My dissertation adviser and first coauthor was Franco Modigliani, who later also won the Nobel Prize, in 1985. I was attracted to him as an adviser because he combined an interest in economic theory with a really lively interest in the real world. He had a sense of reality that appealed to my own inclinations, and my sense of what science should be about. He attracted others with the same inclinations at the time, notably my fellow graduate student Mario Draghi, now head of the European Central Bank.
I didn't fully share all of Franco's interests, however. At the time I was a graduate student, Franco was working with Albert Ando at the University of Pennsylvania on a gigantic simulation model of the U.S. economy called the MIT-Penn-SSRC Model. I felt that that model was too ambitious and too cumbersome, and felt skeptical about its likely effectiveness as a forecaster. It turns out that a lot of other people were skeptical too, and this skepticism seems to have led to the rational expectations revolution, which focused on one aspect of such models, their representation of expectations.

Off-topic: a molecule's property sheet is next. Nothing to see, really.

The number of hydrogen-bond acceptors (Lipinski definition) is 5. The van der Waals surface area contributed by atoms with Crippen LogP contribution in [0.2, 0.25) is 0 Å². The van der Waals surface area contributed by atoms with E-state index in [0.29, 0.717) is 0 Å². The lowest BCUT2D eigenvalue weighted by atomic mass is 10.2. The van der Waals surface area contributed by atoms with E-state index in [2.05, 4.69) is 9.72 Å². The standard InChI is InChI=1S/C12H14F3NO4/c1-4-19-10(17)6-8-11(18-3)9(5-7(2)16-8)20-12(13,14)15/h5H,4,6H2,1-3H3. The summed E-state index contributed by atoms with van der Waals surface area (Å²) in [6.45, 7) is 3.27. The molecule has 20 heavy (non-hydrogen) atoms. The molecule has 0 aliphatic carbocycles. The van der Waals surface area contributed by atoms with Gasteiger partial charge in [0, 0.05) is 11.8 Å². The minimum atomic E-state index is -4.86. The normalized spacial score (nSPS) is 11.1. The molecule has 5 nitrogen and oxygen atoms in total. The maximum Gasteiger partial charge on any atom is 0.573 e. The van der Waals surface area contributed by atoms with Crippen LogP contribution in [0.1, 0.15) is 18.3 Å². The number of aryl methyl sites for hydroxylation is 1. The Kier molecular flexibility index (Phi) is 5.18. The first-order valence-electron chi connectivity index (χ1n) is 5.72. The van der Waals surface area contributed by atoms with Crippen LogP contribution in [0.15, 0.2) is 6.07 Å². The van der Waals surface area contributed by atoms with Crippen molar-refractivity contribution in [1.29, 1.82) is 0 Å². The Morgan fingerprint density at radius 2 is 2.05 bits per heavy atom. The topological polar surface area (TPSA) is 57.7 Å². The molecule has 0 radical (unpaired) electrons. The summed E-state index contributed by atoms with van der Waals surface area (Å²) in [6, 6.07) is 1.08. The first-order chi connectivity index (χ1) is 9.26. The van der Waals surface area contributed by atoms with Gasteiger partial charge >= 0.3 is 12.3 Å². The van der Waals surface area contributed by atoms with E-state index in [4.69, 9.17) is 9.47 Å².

While I was first attracted to the field of econometrics in graduate school, I decided later not to make econometrics as my narrow field of specialization. I came to think that for me, I needed to stay focused on the real economic questions, not just on methodology. Econometrics remains of course very important, and I have continued to follow the field and to publish and do some work using new econometric methods, such as the index numbers, but I long ago decided that I wanted to my own driving more on the big elusive questions that cannot be addressed entirely with statistical methods.
I met Ginny, now my wife of 37 years, in 1974 at an M.I.T. folk-dancing party. This happened while I was back in Cambridge, Mass. visiting the National Bureau of Economic Research and Harvard University and then M.I.T. I found a kindred spirit in her, and I am sure that whatever successes I have had are attributable to our good marriage, her intellectual companionship, and her willingness to allow me considerable time to spend on my research while she shouldered domestic responsibilities.